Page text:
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A President’s Legacy

I think the Express editorial captured something that got lost in all the praises of his most visible characteristics:

For the late Noor Hassanali to be remembered simply as a kind of placid president is to do an injustice to the memory of the man. It is true that he exuded a certain tranquillity but this is a man whose term of office straddled some of the most traumatic moments in the country’s post-Independence history.

Among them were the first-ever defeat of the People’s National Movement (PNM), the party that had guided the country since its attainment of sovereign independence, the subsequent coming into power of the National Alliance for Reconstruction (NAR) in 1986, its sudden sundering and the consequential return of the PNM and the unprecedented 17-17-2 results of the 1995 general elections.

Newsday managed to capture something that people forgot as well – the fact that the State has not been nearly as good to Noor and Zalay as they had been to the country

His presidency is remembered as a model of thriftiness, as his household bred their own tilapia in ponds and grew their own vegetables on the grounds of President’s House. Further, in accordance with his religious beliefs, no alcohol was served at President’s House, a move which surely helped the taxpayer. He is also believed to have spent his own money to repair President’s House.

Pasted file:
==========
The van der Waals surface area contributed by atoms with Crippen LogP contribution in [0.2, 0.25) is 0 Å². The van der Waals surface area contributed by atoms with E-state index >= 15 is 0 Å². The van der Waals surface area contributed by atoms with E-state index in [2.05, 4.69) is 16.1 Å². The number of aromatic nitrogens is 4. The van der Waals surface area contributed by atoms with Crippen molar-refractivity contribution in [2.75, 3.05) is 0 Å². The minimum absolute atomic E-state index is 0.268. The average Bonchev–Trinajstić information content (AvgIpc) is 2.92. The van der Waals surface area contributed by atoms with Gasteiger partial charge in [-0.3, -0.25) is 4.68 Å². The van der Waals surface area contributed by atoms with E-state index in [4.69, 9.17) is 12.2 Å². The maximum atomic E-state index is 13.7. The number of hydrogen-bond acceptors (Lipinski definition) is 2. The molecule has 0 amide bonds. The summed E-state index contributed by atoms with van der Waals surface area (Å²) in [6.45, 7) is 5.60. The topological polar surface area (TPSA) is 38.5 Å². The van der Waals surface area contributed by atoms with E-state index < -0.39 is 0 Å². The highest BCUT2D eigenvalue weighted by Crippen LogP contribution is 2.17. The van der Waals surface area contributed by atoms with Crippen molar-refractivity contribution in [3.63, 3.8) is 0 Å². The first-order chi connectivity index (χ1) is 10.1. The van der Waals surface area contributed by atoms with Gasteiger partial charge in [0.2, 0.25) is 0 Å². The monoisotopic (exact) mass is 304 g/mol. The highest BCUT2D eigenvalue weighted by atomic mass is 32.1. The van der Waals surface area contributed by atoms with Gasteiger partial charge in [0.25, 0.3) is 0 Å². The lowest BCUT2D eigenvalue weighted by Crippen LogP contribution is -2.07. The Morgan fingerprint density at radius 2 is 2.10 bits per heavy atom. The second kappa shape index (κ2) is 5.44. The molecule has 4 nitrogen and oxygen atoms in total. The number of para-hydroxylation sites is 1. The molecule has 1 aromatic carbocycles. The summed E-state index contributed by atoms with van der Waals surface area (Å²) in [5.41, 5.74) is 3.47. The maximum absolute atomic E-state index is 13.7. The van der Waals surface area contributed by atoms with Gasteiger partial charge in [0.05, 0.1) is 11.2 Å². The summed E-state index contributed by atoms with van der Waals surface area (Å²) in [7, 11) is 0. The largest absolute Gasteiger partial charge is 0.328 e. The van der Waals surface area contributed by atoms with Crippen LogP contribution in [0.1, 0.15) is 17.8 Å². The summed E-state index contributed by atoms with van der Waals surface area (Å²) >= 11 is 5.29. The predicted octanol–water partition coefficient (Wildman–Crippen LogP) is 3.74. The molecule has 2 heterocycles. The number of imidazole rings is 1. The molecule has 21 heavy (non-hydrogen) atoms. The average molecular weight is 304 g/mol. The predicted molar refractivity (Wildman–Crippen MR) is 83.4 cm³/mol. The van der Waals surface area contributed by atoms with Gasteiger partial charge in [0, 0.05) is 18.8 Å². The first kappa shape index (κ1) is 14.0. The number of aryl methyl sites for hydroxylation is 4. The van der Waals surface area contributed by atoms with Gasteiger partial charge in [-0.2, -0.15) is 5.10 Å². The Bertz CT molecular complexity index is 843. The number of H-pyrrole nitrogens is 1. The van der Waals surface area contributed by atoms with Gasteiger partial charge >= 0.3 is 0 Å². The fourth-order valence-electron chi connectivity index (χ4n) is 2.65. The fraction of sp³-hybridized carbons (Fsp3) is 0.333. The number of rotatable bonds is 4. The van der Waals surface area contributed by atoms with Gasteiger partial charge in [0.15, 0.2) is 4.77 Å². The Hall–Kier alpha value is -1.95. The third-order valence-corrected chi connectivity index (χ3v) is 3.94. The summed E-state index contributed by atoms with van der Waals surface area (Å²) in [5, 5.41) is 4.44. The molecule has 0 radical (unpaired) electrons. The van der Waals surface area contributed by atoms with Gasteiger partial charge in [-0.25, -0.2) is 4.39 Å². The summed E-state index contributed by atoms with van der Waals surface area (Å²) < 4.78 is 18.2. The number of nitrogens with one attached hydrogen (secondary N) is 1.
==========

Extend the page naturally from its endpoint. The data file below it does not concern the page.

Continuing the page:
President Hassanali and Mrs Hassanali served Trinidad and Tobago well. Sadly, however, it can’t always be said that Trinidad and Tobago served the Hassanalis well.

In a story, “All Presidents not equal”, Sunday Newsday on January 29, 2006, reported the hardships being faced by the Hassanalis who had to pay the cost of security, vehicle, and driver, which had otherwise been provided free by the Government for at least one other former Head of State.

One other dark cloud impacting on the Hassanalis was the incident in September 1989 when two gunmen fired three shots at the car in which Mrs Hassanali was travelling. Fortunately she was not injured, although to date no-one was ever convicted for the offence.

All in all we say President Hassanali had a good innings both in his professional and public life and served Trinidad and Tobago well.

One day the full story may be told. I look forward to the biographer who really writes a definitive work on the person I believe to be our greatest President ever.


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